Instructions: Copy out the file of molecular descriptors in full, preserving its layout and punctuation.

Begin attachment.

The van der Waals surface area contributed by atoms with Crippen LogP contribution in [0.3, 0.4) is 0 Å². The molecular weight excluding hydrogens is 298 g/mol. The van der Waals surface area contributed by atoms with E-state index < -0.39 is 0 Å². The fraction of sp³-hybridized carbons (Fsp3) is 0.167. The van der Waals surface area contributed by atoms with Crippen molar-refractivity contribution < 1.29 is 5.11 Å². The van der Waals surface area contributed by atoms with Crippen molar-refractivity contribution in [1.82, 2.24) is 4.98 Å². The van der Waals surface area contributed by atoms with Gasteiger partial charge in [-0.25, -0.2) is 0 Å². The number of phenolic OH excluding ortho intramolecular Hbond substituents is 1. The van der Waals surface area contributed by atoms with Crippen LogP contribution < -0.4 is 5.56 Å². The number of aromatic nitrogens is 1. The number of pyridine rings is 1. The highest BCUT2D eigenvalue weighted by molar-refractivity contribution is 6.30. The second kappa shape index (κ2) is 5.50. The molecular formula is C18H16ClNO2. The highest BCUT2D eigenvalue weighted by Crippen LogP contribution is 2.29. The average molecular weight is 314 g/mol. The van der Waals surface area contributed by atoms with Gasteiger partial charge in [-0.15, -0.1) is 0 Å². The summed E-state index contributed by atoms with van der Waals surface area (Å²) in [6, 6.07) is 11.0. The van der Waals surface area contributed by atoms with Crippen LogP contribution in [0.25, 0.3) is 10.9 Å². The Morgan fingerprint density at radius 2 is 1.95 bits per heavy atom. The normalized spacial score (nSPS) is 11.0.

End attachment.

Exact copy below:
The van der Waals surface area contributed by atoms with Crippen LogP contribution in [0.3, 0.4) is 0 Å². The molecular weight excluding hydrogens is 298 g/mol. The van der Waals surface area contributed by atoms with E-state index < -0.39 is 0 Å². The fraction of sp³-hybridized carbons (Fsp3) is 0.167. The van der Waals surface area contributed by atoms with Crippen molar-refractivity contribution < 1.29 is 5.11 Å². The van der Waals surface area contributed by atoms with Crippen molar-refractivity contribution in [1.82, 2.24) is 4.98 Å². The van der Waals surface area contributed by atoms with Gasteiger partial charge in [-0.25, -0.2) is 0 Å². The number of phenolic OH excluding ortho intramolecular Hbond substituents is 1. The van der Waals surface area contributed by atoms with Crippen LogP contribution < -0.4 is 5.56 Å². The number of aromatic nitrogens is 1. The number of pyridine rings is 1. The highest BCUT2D eigenvalue weighted by molar-refractivity contribution is 6.30. The second kappa shape index (κ2) is 5.50. The molecular formula is C18H16ClNO2. The highest BCUT2D eigenvalue weighted by Crippen LogP contribution is 2.29. The average molecular weight is 314 g/mol. The van der Waals surface area contributed by atoms with Gasteiger partial charge in [-0.15, -0.1) is 0 Å². The summed E-state index contributed by atoms with van der Waals surface area (Å²) in [6, 6.07) is 11.0. The van der Waals surface area contributed by atoms with Crippen LogP contribution in [0.25, 0.3) is 10.9 Å². The Morgan fingerprint density at radius 2 is 1.95 bits per heavy atom. The normalized spacial score (nSPS) is 11.0.